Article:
This should not have been surprising. After all, I don’t believe in a God who created a world where evil ‘got in’ and can never be redeemed. I believe that our creation & garden stories bear witness to a God who does not cause sin and brokenness, or ignore it, or punish it. Rather, I believe these stories speak of a God who constantly invites us to take part in God’s redemptive work. God gently holds our brokenness with an invitation to work together to create unfathomable beauty. Just as a stained glass window transforms broken shards of glass into a single beautiful piece of art, so God works with us and our brokenness to create ever more complex, beautiful artwork. Brokenness doesn’t ruin the art, it is the art.

What really surprised me that day was that the light shone from within me. Somehow, God’s light was already present behind my broken soul. Somehow, in spite of my fear, I had never really been alone. Somehow, pulling together the painful gashes that separate pieces of my soul, God could still create beauty from my brokenness. Somehow, God could still bring me hope.

I know that many people live with mental illness. Many people live exhausted from keeping secrets in fear. Many people believe that something about them makes them fundamentally unlovable, unknowable, and disdainful to God. So often, I feel that I must be the only person (or at least, the only clergyperson) in the world who struggles in these ways. I also know that isn’t actually true, even when I feel most abandoned and alone. Every person’s life experience is unique, and anyone can feel completely alone even if they’re not. That is, even though they’re not. So I know, even when I feel most alone, I am not. I cling to the hope that even God lives as three-in-one. And God’s light shines, even when I can’t see it.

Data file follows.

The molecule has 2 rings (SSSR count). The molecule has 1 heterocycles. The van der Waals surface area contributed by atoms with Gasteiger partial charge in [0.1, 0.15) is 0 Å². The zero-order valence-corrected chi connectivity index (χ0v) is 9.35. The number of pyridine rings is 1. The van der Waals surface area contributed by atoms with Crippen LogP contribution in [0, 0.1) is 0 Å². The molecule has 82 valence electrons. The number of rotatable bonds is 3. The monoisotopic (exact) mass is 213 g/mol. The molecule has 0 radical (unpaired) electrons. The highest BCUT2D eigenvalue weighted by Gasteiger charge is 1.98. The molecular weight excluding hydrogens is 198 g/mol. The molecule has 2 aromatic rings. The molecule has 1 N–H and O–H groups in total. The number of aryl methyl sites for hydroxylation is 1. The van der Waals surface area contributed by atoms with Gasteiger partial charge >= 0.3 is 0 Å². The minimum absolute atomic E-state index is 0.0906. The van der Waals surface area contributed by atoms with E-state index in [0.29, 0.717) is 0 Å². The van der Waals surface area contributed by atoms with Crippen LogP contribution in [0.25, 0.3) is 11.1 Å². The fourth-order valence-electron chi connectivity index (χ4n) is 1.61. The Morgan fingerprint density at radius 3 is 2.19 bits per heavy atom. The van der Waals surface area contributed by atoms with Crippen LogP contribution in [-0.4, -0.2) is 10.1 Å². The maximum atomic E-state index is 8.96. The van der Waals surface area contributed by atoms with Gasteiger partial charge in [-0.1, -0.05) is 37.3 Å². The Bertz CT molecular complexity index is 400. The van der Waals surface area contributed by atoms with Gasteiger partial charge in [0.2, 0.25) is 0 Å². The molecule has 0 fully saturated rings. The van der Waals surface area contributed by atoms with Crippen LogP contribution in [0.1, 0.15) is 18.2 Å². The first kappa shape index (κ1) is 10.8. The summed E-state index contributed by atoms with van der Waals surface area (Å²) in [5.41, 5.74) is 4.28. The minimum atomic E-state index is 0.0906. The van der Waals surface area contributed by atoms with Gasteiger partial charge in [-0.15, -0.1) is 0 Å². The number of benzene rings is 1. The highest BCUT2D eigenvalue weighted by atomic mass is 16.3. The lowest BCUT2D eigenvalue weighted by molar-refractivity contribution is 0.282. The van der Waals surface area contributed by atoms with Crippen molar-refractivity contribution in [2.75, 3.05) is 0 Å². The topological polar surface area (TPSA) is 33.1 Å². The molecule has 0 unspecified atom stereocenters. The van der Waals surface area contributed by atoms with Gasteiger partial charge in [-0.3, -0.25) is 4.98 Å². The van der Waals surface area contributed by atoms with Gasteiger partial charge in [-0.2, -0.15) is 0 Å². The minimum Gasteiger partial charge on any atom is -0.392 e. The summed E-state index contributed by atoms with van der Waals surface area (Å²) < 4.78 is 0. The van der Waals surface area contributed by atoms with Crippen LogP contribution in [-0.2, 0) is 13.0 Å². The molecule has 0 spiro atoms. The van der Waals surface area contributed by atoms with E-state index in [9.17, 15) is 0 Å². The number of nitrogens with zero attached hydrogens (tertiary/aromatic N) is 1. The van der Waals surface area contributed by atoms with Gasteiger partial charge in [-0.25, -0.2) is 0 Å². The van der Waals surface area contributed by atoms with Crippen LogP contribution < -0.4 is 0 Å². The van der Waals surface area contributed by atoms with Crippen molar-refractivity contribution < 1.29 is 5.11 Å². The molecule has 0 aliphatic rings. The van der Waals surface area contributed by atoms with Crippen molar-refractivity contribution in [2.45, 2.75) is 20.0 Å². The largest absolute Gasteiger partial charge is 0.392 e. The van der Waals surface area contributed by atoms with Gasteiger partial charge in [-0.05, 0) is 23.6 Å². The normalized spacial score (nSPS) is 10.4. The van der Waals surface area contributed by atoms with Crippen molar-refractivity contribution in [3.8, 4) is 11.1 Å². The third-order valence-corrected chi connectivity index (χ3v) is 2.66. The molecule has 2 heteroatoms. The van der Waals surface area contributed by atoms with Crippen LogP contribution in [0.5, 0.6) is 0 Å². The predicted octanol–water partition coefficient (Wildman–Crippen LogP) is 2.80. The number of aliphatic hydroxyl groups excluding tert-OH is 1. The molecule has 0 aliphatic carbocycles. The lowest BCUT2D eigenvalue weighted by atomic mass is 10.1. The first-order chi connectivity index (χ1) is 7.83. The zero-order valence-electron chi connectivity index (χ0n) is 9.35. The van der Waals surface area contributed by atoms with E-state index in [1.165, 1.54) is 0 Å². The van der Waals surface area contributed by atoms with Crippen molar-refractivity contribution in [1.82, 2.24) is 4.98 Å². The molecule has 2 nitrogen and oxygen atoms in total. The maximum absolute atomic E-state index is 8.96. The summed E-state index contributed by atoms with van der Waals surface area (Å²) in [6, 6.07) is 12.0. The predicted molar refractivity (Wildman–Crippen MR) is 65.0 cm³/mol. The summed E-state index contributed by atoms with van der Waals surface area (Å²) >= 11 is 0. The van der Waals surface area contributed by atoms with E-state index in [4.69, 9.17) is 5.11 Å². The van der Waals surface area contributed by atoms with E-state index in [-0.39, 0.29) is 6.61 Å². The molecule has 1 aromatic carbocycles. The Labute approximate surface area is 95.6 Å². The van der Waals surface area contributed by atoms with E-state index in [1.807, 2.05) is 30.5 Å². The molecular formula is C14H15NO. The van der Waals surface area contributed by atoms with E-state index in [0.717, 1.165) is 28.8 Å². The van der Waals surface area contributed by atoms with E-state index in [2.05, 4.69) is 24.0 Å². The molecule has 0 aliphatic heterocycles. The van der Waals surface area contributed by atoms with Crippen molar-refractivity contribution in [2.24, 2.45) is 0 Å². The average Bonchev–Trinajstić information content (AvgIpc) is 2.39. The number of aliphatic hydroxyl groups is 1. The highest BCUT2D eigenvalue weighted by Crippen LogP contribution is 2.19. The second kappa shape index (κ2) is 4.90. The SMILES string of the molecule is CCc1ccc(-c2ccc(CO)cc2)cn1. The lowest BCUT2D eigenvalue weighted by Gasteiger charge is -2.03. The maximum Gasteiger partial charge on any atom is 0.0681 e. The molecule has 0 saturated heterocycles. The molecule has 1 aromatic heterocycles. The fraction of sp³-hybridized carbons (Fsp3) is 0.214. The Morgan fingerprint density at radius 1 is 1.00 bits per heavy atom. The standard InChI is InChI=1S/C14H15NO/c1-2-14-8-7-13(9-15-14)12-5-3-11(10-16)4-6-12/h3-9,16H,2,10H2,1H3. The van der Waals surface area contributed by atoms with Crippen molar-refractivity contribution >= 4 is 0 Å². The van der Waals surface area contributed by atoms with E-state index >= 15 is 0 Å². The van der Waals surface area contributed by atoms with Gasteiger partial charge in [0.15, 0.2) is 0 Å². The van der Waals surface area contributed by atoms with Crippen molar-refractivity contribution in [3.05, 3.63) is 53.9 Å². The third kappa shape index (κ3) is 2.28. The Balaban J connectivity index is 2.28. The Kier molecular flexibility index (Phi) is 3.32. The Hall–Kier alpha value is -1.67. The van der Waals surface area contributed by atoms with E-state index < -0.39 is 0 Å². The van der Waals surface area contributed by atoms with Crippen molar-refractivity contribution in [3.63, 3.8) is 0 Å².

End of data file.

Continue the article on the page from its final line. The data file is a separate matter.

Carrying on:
I still don’t have the courage to share my story openly. I still wonder what would happen if my bishop or my congregation learned about my diagnosis. I still think carefully about which friends might be safe to tell and how they might respond. I even still wonder, sometimes, if God’s promises hold true for me. At the same time, I ask God to nurture the brightness within me. I seek places where it can be seen. And I let it shine through my broken pieces with hope.

Feeling isolated and alone comes easy in life. Society still teaches us to keep secrets, especially about mental health challenges. Yet God’s grace shines brightest in community. God’s grace comes when we know we are seen and known and loved and highly regarded. God’s grace remains present at all times. But so often, it takes someone who sees and knows us to shine light into our deepest secrets. It takes someone else to bring grace to our most broken places. It takes someone else to open us to hope.

Hope gives me permission to live. It gives me permission to be vulnerable. It gives me permission to play. It gives me permission to be me, and it gives me permission to be ‘others’ — Janie or Daniel or little one or Sara or Ana or 12 or anyone who needs time to be. It gives me permission to shine. After all, it isn’t me the light graces — it’s us. And after all, it isn’t my light that is shining — it’s God’s. Even in me. Even in us.

The author serves as a full-time solo pastor of a congregation somewhere in the world that gives her time to see her therapist on a regular basis. You may contact the editor of this article at theoneswelove (dot) ycw (at) gmail (dot) com.

Photo provided by the author.